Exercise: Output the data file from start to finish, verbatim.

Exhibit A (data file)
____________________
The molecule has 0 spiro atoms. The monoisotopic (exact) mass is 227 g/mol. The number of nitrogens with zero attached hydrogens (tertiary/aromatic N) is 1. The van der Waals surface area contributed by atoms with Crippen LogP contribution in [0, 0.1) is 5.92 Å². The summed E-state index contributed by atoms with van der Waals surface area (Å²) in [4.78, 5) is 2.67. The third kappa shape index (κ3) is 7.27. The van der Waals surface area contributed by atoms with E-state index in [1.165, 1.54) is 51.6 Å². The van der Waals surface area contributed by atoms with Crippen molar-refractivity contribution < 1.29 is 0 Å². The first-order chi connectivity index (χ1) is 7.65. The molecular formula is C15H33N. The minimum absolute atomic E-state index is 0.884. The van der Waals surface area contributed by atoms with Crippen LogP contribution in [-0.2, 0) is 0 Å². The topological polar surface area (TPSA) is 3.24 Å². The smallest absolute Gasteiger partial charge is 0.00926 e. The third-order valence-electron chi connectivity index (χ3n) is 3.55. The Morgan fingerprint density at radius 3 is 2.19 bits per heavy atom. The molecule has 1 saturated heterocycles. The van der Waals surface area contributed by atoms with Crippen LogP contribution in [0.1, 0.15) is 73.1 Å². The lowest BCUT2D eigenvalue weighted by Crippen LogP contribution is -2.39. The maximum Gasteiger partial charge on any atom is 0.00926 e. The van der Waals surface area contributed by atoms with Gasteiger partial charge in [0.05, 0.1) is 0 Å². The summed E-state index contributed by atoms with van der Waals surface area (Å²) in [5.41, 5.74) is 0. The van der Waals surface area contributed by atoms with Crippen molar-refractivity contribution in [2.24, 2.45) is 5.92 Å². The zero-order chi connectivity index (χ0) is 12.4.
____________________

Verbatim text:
The molecule has 0 spiro atoms. The monoisotopic (exact) mass is 227 g/mol. The number of nitrogens with zero attached hydrogens (tertiary/aromatic N) is 1. The van der Waals surface area contributed by atoms with Crippen LogP contribution in [0, 0.1) is 5.92 Å². The summed E-state index contributed by atoms with van der Waals surface area (Å²) in [4.78, 5) is 2.67. The third kappa shape index (κ3) is 7.27. The van der Waals surface area contributed by atoms with E-state index in [1.165, 1.54) is 51.6 Å². The van der Waals surface area contributed by atoms with Crippen molar-refractivity contribution < 1.29 is 0 Å². The first-order chi connectivity index (χ1) is 7.65. The molecular formula is C15H33N. The minimum absolute atomic E-state index is 0.884. The van der Waals surface area contributed by atoms with Crippen LogP contribution in [-0.2, 0) is 0 Å². The topological polar surface area (TPSA) is 3.24 Å². The smallest absolute Gasteiger partial charge is 0.00926 e. The third-order valence-electron chi connectivity index (χ3n) is 3.55. The Morgan fingerprint density at radius 3 is 2.19 bits per heavy atom. The molecule has 1 saturated heterocycles. The van der Waals surface area contributed by atoms with Crippen LogP contribution in [0.1, 0.15) is 73.1 Å². The lowest BCUT2D eigenvalue weighted by Crippen LogP contribution is -2.39. The maximum Gasteiger partial charge on any atom is 0.00926 e. The van der Waals surface area contributed by atoms with Gasteiger partial charge in [0.05, 0.1) is 0 Å². The summed E-state index contributed by atoms with van der Waals surface area (Å²) in [5.41, 5.74) is 0. The van der Waals surface area contributed by atoms with Crippen molar-refractivity contribution in [2.24, 2.45) is 5.92 Å². The zero-order chi connectivity index (χ0) is 12.4.